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Friday, September 13, 2013

Energy drinks and alcohol: research supported by industry may be downplaying harms

Concern is growing about the harms that may arise from heavy drinkers mixing alcohol with so called energy drinks to enable them to drink for longer and achieve higher levels of intoxication. On Friday and Saturday evenings, about 40% of people on Australian city streets are heavily intoxicated (breath alcohol concentrations (BAC) greater than 0.087 mg alcohol/100 ml) and nearly a quarter of these drinkers will have consumed more than two energy drinks.1 Data are lacking on energy drink use by alcohol drinkers in other countries but in samples, 73% of US college students2 and 85% of Italian college students3 reported consuming energy drinks mixed with alcohol in the past month.

Epidemiological studies show that drinkers who consume energy drinks are more likely to record a higher breath alcohol concentration than those who do not.4 They are also more likely to report drinking more alcohol5; engaging in aggressive acts1; being injured1 6; symptoms of alcohol dependence7; having driven while drunk or been a passenger in a car with an alcohol impaired driver1; and having taken sexual advantage of, or having been taken advantage of, by another person.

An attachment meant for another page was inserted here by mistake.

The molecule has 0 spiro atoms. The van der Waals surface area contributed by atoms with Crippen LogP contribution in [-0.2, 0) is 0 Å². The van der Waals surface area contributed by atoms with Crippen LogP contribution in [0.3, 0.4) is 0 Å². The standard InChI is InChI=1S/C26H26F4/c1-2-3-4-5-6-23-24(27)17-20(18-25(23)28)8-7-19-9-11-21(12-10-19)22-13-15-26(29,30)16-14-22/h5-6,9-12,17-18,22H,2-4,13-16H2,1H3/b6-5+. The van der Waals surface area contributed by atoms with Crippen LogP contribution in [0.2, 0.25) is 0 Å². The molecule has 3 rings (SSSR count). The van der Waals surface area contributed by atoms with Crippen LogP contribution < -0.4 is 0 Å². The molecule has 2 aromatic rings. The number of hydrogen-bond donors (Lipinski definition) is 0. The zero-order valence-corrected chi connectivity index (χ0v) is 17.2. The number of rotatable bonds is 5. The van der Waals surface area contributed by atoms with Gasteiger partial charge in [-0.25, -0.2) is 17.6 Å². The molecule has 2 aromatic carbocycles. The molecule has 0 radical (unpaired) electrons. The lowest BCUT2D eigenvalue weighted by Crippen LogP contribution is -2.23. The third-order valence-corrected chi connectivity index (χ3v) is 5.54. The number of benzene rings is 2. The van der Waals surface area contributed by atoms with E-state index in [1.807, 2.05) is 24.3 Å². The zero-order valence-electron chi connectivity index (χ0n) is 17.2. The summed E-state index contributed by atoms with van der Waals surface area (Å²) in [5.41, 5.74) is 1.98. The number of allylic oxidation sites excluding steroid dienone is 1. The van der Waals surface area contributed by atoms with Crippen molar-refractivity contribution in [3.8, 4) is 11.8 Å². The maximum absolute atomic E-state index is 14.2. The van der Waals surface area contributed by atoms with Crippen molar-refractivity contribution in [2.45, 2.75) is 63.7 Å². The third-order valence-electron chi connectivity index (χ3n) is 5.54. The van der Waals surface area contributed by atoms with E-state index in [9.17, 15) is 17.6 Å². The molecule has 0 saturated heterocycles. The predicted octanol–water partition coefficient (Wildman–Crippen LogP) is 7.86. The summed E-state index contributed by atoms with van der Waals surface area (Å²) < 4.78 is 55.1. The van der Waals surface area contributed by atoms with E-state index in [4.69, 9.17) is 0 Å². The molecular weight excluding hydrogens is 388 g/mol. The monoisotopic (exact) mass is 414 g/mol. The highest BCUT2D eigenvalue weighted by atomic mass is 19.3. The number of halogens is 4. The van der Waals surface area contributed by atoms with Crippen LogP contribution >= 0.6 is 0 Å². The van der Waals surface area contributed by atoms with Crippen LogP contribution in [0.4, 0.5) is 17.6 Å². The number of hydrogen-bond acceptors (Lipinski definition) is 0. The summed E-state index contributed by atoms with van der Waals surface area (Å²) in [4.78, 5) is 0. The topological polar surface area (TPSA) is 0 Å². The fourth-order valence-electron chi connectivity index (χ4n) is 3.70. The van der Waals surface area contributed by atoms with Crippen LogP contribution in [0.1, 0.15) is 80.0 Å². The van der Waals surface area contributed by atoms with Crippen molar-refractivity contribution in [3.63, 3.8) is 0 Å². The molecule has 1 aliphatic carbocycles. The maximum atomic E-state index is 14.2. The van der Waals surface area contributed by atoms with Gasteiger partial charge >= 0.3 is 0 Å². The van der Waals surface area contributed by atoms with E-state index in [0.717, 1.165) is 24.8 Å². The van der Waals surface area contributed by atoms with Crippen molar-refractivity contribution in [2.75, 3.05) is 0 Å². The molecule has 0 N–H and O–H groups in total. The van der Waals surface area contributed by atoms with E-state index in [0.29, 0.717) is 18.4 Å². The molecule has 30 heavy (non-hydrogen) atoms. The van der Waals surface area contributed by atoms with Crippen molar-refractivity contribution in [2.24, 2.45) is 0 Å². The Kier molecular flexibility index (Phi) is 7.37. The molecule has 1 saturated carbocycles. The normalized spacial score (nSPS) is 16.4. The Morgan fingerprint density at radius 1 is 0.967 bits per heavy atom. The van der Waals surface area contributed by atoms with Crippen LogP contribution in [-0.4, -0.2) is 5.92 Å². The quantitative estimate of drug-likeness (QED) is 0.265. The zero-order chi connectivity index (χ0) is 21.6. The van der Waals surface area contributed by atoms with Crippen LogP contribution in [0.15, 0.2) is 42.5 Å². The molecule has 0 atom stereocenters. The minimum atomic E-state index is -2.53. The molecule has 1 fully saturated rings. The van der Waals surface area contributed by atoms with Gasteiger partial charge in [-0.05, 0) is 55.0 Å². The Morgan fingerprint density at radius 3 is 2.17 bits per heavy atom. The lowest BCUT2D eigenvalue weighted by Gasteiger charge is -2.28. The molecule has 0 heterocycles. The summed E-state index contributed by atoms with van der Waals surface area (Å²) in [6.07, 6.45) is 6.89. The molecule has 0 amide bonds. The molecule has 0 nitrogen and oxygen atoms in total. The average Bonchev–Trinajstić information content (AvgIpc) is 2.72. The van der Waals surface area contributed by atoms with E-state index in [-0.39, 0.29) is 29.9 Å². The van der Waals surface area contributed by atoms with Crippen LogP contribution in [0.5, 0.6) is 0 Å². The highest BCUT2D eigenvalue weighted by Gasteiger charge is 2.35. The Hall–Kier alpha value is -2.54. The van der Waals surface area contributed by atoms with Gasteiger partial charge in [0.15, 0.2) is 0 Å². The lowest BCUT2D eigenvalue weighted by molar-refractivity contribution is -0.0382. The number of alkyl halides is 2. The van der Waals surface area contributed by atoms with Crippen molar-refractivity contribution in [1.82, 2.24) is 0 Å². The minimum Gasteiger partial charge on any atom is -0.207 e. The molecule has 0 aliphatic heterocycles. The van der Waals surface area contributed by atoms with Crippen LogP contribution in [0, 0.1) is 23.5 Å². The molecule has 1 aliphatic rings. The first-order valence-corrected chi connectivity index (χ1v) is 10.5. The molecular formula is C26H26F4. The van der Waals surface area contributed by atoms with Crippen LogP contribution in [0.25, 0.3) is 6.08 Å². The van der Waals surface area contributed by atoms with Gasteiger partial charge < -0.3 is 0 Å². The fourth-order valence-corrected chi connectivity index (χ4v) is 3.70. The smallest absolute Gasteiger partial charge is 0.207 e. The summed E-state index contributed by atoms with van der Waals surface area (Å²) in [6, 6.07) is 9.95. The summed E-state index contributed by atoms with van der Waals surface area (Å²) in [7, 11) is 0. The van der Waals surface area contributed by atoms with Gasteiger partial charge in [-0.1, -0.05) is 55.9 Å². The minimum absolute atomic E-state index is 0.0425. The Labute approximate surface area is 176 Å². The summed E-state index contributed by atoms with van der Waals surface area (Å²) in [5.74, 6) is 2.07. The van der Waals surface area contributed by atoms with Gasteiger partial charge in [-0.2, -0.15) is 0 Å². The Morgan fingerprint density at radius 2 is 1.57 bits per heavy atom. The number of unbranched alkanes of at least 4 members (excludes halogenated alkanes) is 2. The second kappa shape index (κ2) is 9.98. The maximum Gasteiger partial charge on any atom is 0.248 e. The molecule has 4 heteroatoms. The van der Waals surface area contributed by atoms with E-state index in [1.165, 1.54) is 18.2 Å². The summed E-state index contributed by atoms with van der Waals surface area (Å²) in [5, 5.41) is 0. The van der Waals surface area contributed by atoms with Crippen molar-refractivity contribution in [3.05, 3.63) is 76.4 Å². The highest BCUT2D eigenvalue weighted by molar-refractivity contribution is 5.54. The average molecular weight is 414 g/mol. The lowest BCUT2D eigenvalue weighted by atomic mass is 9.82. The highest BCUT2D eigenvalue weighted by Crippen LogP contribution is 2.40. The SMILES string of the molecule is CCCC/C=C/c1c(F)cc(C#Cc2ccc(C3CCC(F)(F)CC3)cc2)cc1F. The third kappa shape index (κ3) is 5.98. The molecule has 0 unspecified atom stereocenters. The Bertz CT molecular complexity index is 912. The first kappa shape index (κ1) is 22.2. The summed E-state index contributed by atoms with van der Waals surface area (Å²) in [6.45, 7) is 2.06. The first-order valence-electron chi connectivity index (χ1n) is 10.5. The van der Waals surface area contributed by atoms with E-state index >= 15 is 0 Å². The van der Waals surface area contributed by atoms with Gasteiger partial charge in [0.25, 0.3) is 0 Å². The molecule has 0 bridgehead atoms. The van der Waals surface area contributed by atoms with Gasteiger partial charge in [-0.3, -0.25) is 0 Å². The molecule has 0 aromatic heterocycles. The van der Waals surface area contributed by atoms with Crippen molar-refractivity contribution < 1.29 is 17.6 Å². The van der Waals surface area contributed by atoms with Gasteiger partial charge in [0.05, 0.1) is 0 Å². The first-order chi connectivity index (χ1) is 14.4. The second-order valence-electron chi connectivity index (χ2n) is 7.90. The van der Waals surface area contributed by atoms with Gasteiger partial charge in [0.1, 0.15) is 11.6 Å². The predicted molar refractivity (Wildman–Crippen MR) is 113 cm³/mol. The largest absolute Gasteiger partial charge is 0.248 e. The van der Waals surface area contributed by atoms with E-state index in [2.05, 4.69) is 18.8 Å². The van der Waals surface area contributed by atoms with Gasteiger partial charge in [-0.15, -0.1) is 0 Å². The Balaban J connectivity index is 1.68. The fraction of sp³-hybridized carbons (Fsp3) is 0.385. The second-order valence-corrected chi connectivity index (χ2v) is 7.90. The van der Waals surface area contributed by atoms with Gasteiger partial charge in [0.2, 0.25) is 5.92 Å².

The role that energy drinks may play in facilitating intoxication is under-researched. Because of ethical concerns about people getting too drunk and drinking too many energy drinks, much of the research in laboratory settings has studied only the effects of combining low levels of alcohol intoxication (BAC less than 0.1 mg alcohol/100 ml) with a single energy drink (equivalent to a strong cup of coffee).

Some researchers doing these studies have concluded that we should not be concerned about the risks of combining alcohol and energy drinks. But evidence from these studies does not convincingly refute the hypothesis that more energy drinks consumed with more alcohol facilitates intoxication and increases the risk of alcohol related injuries and assaults.
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